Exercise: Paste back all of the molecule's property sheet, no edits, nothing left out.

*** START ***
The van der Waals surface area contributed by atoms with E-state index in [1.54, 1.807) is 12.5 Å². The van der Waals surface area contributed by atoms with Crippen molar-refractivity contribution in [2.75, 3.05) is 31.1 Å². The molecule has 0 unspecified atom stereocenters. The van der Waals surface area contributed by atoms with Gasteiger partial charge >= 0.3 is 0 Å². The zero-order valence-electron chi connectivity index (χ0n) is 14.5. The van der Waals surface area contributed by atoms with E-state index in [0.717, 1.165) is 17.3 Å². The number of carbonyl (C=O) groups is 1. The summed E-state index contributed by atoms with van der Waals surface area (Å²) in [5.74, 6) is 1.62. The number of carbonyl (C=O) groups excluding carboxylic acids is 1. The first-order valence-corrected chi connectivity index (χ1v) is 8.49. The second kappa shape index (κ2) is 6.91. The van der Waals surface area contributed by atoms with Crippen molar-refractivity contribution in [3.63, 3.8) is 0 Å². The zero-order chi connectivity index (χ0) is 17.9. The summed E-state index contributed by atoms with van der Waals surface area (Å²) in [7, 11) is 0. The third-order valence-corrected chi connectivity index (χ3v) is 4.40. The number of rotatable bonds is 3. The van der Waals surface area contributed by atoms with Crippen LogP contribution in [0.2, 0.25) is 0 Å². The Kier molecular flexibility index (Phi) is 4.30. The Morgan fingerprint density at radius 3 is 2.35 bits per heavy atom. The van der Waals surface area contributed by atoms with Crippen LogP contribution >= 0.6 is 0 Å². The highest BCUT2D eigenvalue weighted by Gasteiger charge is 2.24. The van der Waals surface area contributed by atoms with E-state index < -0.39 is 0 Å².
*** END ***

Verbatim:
The van der Waals surface area contributed by atoms with E-state index in [1.54, 1.807) is 12.5 Å². The van der Waals surface area contributed by atoms with Crippen molar-refractivity contribution in [2.75, 3.05) is 31.1 Å². The molecule has 0 unspecified atom stereocenters. The van der Waals surface area contributed by atoms with Gasteiger partial charge >= 0.3 is 0 Å². The zero-order valence-electron chi connectivity index (χ0n) is 14.5. The van der Waals surface area contributed by atoms with E-state index in [0.717, 1.165) is 17.3 Å². The number of carbonyl (C=O) groups is 1. The summed E-state index contributed by atoms with van der Waals surface area (Å²) in [5.74, 6) is 1.62. The number of carbonyl (C=O) groups excluding carboxylic acids is 1. The first-order valence-corrected chi connectivity index (χ1v) is 8.49. The second kappa shape index (κ2) is 6.91. The van der Waals surface area contributed by atoms with Crippen molar-refractivity contribution in [3.63, 3.8) is 0 Å². The zero-order chi connectivity index (χ0) is 17.9. The summed E-state index contributed by atoms with van der Waals surface area (Å²) in [7, 11) is 0. The third-order valence-corrected chi connectivity index (χ3v) is 4.40. The number of rotatable bonds is 3. The van der Waals surface area contributed by atoms with Crippen LogP contribution in [0.2, 0.25) is 0 Å². The Kier molecular flexibility index (Phi) is 4.30. The Morgan fingerprint density at radius 3 is 2.35 bits per heavy atom. The van der Waals surface area contributed by atoms with Crippen LogP contribution >= 0.6 is 0 Å². The highest BCUT2D eigenvalue weighted by Gasteiger charge is 2.24. The van der Waals surface area contributed by atoms with E-state index < -0.39 is 0 Å².